Gene abundance, especially in extinct cells, may be quite difficult to quantify. The data are currently limited to decide which genes are abundant and which ones are not. Nonetheless, this limitation could be a chance, since it should be possible to test whether these abundant genes evolve vertically or not, by aligning these genes (and corresponding controls) and by searching possible traces of recombination in them, or evidence of inconsistent or odd branchings in their trees. Knowing whether these genes appear to recombine/transfer in proportions comparable with that of non abundant (control) genes would help evaluating the authors' claim that abundantly expressed genes are less affected by LGT. Such an analysis should also be added to a revised version of this paper. Indeed if molecular changes accumulate in these sequences largely due to non vertical processes, at some evolutionary depth, the proposition made by the authors that such genes would better describe vertical evolution than other markers (and thus should be preferred in case of conflict between markers) would simply be wrong.

Author's response:

We have added an analysis of the inconsistency scores for the highly abundant proteins. This data supports our proposal that abundance is a barrier to horizontal transfer.

The authors' conclusions that the tree of functions (should it be consistent with the data, once reconstructed) is a good proxy of the tree of cells, itself a perfect match of the Tree of Life, is very arguable. The tree of functions, the tree of cells and the Tree of Life can hardly be one same thing. They can hardly be considered isomorphic for a simple reason: they do not have the same explanatory powers, nor the same explanatory scopes. Evolution in general is much more than the evolution of cells, or the evolution of functions (even if these two aspects are very important to understand evolution). The problem is that biological diversity resulting from evolution by far exceeds these two aspects: many evolutionary units (recombined genes, operons, transferred genes, mosaic genomes, consortia, communities, 'acellular' and 'intercellular evolution' mediated by mobile elements such as phages and plasmids) cannot be exactly mapped onto a tree of functions or onto a tree of cells. The evolutionary fates of these objects are partly (and sometimes largely or totally) uncoupled with the ones described by the tree of functions or by the tree of cells. The tree of functions - if it can be reconstructed- would certainly be informative about the evolution of functions; the tree of cells divisions - if it can be reconstructed- will be informative about a part of cellular evolution. However such a tree of cell divisions won't inform us about most of what cannot be considered as mere details in evolution: the lifestyle, adaptation, processes creating and sustaining the genetic diversity, the selection pressures at play and the evolution of species (that is how remarkable groups of organisms emerged (or failed to emerge) from the interplay of evolutionary processes).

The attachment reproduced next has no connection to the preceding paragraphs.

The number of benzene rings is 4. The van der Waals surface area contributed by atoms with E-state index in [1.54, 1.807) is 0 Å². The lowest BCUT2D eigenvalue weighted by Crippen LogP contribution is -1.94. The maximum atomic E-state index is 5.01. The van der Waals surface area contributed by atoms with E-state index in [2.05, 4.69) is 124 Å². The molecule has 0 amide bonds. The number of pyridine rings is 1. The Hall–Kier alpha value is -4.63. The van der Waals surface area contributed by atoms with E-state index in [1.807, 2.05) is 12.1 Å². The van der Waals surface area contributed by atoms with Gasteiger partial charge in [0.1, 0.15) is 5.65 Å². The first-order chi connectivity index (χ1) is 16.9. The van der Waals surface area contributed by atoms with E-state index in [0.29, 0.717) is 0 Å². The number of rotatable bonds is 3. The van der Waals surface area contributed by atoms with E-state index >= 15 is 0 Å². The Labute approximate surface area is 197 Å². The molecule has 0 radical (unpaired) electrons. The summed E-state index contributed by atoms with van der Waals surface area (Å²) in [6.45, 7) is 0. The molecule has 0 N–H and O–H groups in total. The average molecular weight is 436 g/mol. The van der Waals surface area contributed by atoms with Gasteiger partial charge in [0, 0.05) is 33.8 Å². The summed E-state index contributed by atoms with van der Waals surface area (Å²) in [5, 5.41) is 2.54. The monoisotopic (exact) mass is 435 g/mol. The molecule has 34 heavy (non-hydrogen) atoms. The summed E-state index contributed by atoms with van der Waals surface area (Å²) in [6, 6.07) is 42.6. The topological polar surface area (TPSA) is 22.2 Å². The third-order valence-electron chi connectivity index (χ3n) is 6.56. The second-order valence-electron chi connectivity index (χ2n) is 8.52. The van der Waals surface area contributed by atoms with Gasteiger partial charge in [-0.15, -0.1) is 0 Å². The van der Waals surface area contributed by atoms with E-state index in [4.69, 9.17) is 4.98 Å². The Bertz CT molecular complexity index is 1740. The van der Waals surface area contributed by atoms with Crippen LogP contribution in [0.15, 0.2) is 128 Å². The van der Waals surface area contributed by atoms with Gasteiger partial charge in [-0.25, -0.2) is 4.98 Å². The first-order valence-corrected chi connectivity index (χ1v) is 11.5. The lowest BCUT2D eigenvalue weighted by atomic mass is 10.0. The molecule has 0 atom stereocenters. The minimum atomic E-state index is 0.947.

Author's response:

You are absolutely right that each of these trees has different explanatory scopes. The tree of functions is certainly not the tree of cells. Our argument is that tree-like thinking is more useful when abstracting beyond the level of genetic material. One would need to combine the tree of cells, tree of functions, and networks of genomes to get the explanatory power of the dreamt TOL. We are not pattern monists, so we have no problem with that.